The people’s reaction is quite understandable. Their king and queen are unconscious, surrounded by equally unconscious servants. With them, also unconscious, is a Nephite—by definition an enemy. It is not surprising that the Nephite should be blamed (he was, in fact, responsible) and that the situation should be interpreted as “a great evil” (which it was not).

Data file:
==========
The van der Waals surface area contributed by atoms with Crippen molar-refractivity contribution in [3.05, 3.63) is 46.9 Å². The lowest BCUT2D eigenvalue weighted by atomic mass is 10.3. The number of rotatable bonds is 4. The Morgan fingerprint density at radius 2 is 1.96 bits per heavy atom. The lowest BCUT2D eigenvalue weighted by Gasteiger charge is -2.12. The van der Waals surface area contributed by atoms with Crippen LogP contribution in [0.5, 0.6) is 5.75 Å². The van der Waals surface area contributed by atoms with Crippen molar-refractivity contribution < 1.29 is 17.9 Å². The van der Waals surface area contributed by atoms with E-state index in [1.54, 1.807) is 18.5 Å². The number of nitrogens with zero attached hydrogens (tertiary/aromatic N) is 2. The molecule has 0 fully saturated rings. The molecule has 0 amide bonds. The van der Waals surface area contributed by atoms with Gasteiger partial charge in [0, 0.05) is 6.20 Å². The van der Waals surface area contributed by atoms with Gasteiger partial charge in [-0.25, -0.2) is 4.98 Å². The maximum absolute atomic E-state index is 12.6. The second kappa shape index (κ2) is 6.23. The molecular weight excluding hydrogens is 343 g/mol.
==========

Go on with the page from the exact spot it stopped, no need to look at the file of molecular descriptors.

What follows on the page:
Culture: An unexplained detail is that the people could identify Ammon on first sight as a Nephite. The traditional assumption of a difference in skin color is almost certainly not relevant here. (See commentary accompanying 2 Nephi 5:21.) Ammon was definitely known by sight to a handful of other servants, but would the rest of Lamoni’s court have seen him before? Perhaps not, and likely the ordinary townspeople would not have seen him, since he had been either in the palace or en route to and from Sebus. Almost certainly, however, everyone knew of his impressive feats. I hypothesize that the townfolk could identify everyone else in the room by sight; the stranger, therefore, would have been Ammon the Nephite by default.